If you have been arrested in Indiana and spent any number of days incarcerated, it can impact your eventual sentencing. The Indiana good time credit law examines many factors to determine if your time served in jail before trial could reduce your overall sentence.
To avoid serving extra days, pretrial incarceration should always be assessed by an Indianapolis criminal defense attorney. Here, an Indianapolis criminal attorney explains how to get credit time for time served in jail for the offense before your sentencing.
How Time Served in Jail Before Trial Impacts Your Sentence
According to Indiana good time credit law, individuals can accumulate time served for an offense and have it credited against the time imposed for the sentence for the same offense. In certain cases, that means time served in jail before trial could reduce the number of days in an eventual sentence if you are convicted of the crime. How your sentence is affected depends on the level of offense committed, application of the Indiana sentencing guidelines, and your specific sentence.
Felony levels in Indiana range from Level 1 to Level 6, with Level 1 carrying the greatest advisory sentence. All of these factors should be assessed by an Indiana criminal defense attorney to ensure you receive all the credit you deserve for the time you have served, whether it was in jail, or home detention.
How Time Served in Jail before Trial, Electronic Monitoring, or Home Detention Could Affect Time Served on Your Sentence
Imagine you were arrested for a DUI, also known as operating a vehicle while intoxicated. You could sit in jail or be placed on home detention until you post bond or go to trial. If you win your trial, you lose these days—you don’t get credit for pretrial incarceration if you’re never sentenced. That’s a good thing; you aren’t serving a sentence because you are innocent.
Depending on factors discussed below, if you sit ten days in a jail, like Marion County Jail or Hamilton County Jail, before you can post bond, you could be earning credit time that can be applied to your sentence if you are found or plead guilty. If you hire Indiana DUI defense attorney Josiah Swinney, a criminal defense attorney selected to , and he wins your case, then you do not get, or need, credit for those ten days. Also depending on the facts of your case, you may have a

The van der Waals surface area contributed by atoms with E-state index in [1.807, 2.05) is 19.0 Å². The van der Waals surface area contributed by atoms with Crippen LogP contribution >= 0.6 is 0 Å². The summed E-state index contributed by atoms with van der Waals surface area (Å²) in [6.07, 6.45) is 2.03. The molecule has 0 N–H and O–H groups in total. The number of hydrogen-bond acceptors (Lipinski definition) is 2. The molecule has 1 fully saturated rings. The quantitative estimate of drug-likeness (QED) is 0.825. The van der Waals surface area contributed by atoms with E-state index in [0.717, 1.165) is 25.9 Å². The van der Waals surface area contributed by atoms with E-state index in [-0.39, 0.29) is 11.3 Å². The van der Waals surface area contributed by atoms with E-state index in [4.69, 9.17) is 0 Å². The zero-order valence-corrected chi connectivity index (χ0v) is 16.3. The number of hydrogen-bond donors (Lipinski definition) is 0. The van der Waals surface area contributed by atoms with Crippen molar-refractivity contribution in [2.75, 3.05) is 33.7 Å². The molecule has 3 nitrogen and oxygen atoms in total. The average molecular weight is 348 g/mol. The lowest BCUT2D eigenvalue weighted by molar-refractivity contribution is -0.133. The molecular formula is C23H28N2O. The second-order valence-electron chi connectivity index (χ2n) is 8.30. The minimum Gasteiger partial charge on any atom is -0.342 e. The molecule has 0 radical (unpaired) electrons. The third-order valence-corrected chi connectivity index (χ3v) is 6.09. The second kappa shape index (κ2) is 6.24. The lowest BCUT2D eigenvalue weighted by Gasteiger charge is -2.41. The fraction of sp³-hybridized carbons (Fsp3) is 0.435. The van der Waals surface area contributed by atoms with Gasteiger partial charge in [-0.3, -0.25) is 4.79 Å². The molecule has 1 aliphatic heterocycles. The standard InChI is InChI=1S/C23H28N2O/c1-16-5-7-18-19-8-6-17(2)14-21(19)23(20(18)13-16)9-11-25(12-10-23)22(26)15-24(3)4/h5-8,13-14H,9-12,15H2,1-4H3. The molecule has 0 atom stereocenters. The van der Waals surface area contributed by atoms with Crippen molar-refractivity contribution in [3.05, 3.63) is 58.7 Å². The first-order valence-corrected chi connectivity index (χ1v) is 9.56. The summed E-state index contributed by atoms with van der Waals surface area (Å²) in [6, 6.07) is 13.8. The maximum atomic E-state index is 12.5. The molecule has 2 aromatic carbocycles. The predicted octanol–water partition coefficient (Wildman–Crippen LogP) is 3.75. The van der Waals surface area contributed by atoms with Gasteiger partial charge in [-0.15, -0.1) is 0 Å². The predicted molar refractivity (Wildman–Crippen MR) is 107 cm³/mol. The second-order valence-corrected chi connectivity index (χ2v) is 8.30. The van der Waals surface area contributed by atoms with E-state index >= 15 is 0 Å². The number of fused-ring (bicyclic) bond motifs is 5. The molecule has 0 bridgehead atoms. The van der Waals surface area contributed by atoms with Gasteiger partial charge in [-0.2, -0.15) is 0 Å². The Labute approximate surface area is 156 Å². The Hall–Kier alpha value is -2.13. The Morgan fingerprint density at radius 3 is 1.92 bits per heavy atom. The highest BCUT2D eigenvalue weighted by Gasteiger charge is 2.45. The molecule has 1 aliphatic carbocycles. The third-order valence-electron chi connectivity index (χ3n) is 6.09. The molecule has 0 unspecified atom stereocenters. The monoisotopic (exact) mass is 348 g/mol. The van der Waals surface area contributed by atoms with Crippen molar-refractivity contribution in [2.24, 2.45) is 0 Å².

An Introduction to Indiana Good Time Credit
If you are convicted and have spent time incarcerated, how does credit time work? Sometimes, you can figure this out through Indiana’s credit time calculator. This calculator computes credit time as defined by Indiana Code § 35-50-6-3.1, which applies to anyone who commits an offense after June 30, 2014. This code assigns a class to different types of offenses and is best interpreted by an experienced Indiana DUI defense attorney. Here are the Indiana good time credit classes, explained:
- For a Class A offense, a person earns one day of good time credit for each day the person is incarcerated for a crime or while awaiting trial or sentencing.
- For a Class B offense, a person earns one day of good time credit for every three days the person is incarcerated for a crime or while awaiting trial or sentencing.
- For a Class C offense, a person earns one day of good time credit for every six days the person is incarcerated for a crime or while awaiting trial or sentencing.
- For a Class D offense, a person earns no good time credit.
- For a Class P offense, a person earns one day of good time credit for every four days the person serves on pretrial home detention awaiting trial but does not earn accrued time for time served on pretrial home detention awaiting trial.
To figure out your situation, reach out to Indianapolis criminal attorney Josiah Swinney today. Josiah Swinney understands how time served in jail before trial affects sentencing and is here to help you navigate your current situation. You can reach him by calling Camden and Meridew, P.C. at 317-770-0000 or completing our Contact Form.
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